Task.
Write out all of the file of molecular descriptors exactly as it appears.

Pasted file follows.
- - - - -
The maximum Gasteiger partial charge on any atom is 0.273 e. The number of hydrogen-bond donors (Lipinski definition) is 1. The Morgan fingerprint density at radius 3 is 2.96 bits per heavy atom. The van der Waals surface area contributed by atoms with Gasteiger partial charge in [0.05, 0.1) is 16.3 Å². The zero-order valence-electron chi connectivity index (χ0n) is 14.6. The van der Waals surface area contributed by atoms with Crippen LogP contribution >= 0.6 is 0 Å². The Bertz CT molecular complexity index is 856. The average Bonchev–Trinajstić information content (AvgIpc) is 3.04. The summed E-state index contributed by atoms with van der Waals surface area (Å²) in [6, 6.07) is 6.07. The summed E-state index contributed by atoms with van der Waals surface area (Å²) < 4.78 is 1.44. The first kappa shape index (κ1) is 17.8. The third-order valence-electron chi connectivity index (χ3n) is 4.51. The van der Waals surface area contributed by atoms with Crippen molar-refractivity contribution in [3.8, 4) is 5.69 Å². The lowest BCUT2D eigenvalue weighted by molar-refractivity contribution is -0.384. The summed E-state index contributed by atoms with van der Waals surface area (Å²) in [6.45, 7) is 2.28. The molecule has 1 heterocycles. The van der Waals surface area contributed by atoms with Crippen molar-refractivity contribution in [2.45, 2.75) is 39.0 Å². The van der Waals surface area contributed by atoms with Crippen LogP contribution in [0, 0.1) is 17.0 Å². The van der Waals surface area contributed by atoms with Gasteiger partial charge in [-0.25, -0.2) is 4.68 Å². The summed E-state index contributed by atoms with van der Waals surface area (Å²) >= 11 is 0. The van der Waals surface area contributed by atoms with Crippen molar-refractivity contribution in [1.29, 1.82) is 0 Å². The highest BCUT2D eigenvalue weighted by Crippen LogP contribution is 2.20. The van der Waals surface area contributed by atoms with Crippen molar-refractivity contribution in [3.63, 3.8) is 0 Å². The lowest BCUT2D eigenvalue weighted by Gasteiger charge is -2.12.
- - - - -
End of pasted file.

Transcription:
The maximum Gasteiger partial charge on any atom is 0.273 e. The number of hydrogen-bond donors (Lipinski definition) is 1. The Morgan fingerprint density at radius 3 is 2.96 bits per heavy atom. The van der Waals surface area contributed by atoms with Gasteiger partial charge in [0.05, 0.1) is 16.3 Å². The zero-order valence-electron chi connectivity index (χ0n) is 14.6. The van der Waals surface area contributed by atoms with Crippen LogP contribution >= 0.6 is 0 Å². The Bertz CT molecular complexity index is 856. The average Bonchev–Trinajstić information content (AvgIpc) is 3.04. The summed E-state index contributed by atoms with van der Waals surface area (Å²) in [6, 6.07) is 6.07. The summed E-state index contributed by atoms with van der Waals surface area (Å²) < 4.78 is 1.44. The first kappa shape index (κ1) is 17.8. The third-order valence-electron chi connectivity index (χ3n) is 4.51. The van der Waals surface area contributed by atoms with Crippen molar-refractivity contribution in [3.8, 4) is 5.69 Å². The lowest BCUT2D eigenvalue weighted by molar-refractivity contribution is -0.384. The summed E-state index contributed by atoms with van der Waals surface area (Å²) in [6.45, 7) is 2.28. The molecule has 1 heterocycles. The van der Waals surface area contributed by atoms with Crippen molar-refractivity contribution in [2.45, 2.75) is 39.0 Å². The van der Waals surface area contributed by atoms with Crippen LogP contribution in [0, 0.1) is 17.0 Å². The van der Waals surface area contributed by atoms with Gasteiger partial charge in [-0.25, -0.2) is 4.68 Å². The summed E-state index contributed by atoms with van der Waals surface area (Å²) >= 11 is 0. The van der Waals surface area contributed by atoms with Crippen molar-refractivity contribution in [1.29, 1.82) is 0 Å². The highest BCUT2D eigenvalue weighted by Crippen LogP contribution is 2.20. The van der Waals surface area contributed by atoms with Crippen molar-refractivity contribution in [3.63, 3.8) is 0 Å². The lowest BCUT2D eigenvalue weighted by Gasteiger charge is -2.12.